From reel to real, Houston has spent time visiting kids at the YMCA and various other youth centers. “I like to just kind of give the kids a little inspiration and talk to them about their goals. I’ve run across so many kids that get so excited when an entertainer visits because they come from broken homes, don’t have families and don’t parents to look up to. Some of the kids have parents on drugs, or they have been abused so I try to do what I can to inspire them because everybody needs a hero, everybody needs someone to look up to. So I think this movie imitates that real life situation where my character ends up giving these kids the fight that they had in them all along, the importance of team work and believing in yourself so that you can achieve your dreams.”
Houston has returned to the studio but he will never lose sight of acting career. “Music will always be a part of me, but I am definitely focusing on acting and producing,” he avows.
All things Bond have reached a fever pitch
With “Skyfall” soon to be released and 007 celebrating its 50th anniversary this year, all things Bond have reached a fever pitch. Included in the celebration is the fascinating documentary, “Everything or Nothing: The Untold Story of 007,” airing on EPIX through Nov. 11th. Barbara Broccoli, daughter of the late Albert R. Broccoli (aka Cubby), was at the Crosby Hotel in New York recently to talk about everything Bond. “…The Untold Story of 007” centers on producers Broccoli, Harry Saltzman and author Ian Fleming’s behind the scenes dealings that launched one of the longest running onscreen spy franchises, with exceptional Bond footage and incisive interviews.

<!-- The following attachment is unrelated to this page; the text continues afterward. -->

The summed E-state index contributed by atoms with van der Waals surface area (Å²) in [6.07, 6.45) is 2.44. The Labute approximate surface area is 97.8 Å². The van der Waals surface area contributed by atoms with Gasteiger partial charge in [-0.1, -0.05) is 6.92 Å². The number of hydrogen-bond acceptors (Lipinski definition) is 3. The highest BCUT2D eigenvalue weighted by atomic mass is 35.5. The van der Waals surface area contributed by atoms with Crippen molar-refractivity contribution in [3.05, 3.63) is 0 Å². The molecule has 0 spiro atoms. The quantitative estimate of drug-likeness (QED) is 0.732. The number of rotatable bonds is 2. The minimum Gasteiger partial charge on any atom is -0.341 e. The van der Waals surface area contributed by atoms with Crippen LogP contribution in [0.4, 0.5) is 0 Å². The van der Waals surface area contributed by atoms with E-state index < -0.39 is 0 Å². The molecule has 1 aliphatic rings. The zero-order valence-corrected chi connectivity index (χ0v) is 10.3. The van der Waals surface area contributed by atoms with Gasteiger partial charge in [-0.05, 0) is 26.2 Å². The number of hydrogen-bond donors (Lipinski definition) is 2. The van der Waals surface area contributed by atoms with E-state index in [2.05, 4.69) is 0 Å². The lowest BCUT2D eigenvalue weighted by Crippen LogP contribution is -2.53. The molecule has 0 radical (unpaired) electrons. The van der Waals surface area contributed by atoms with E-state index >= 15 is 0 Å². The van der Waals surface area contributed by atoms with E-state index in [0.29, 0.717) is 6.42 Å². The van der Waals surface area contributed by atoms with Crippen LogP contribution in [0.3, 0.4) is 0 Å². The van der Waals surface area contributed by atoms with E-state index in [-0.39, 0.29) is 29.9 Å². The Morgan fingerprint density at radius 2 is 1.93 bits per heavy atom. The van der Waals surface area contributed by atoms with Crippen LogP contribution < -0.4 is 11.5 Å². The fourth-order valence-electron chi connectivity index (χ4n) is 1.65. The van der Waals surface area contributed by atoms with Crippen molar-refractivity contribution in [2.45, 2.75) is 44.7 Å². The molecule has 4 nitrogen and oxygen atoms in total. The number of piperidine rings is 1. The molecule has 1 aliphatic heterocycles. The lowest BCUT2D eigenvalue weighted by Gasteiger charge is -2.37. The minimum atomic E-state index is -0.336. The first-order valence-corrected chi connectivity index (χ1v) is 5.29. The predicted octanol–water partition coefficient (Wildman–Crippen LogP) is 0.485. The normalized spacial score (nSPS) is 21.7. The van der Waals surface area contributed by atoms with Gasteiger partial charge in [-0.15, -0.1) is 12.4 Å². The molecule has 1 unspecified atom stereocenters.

Asked what dictated Bond’s transformation over the years, Broccoli says it had to do with the times.
“The two major things are the situation within the world; the other is the actor playing the role. Both of those decisions will influence the direction the series goes. For example, when we were making ‘Die Another Day’ with Pierce Brosnan, which was an incredibly successful film, 9/11 happened. When we went to write the next one, we were really struggling to find a direction to go in because we felt Bond couldn’t be frivolous. He couldn’t be too fantastical because the world situation had turned so serious. So that was why Michael and I decided to make “Casino Royale,” which was the original first book, the coming of age story. Cubby and Harry didn’t have the option when they got the rights from Fleming and it was kind of the Golden Fleece. When we got the rights we thought we needed to do it and I think it was an appropriate decision at the time to take Bond in a much more serious direction and go back to Fleming’s books and that’s why the casting of Daniel Craig reflected that. He brought a lot of humanity to the role and you get to see more of the inner turmoil and conflicts within him. It’s a much richer portrayal and appropriate for this time in history in the 21st century.”
Explaining Bond’s longevity, Broccoli mentioned a number of elements. “It’s a combination of Ian Fleming, obviously, who wrote this extraordinary character, this complex character that has been able to change through the generations,” she offers. “I think a lot of it is also the actors that have portrayed James Bond. They carried it forward. And the audience, our fans, because we make the films for them and find they come to the movies with a tremendous amount of good will and have kept us going.”
Syndicated columnist Marie Moore reports on film and TV from her New York City base. Contact her at firstname.lastname@example.org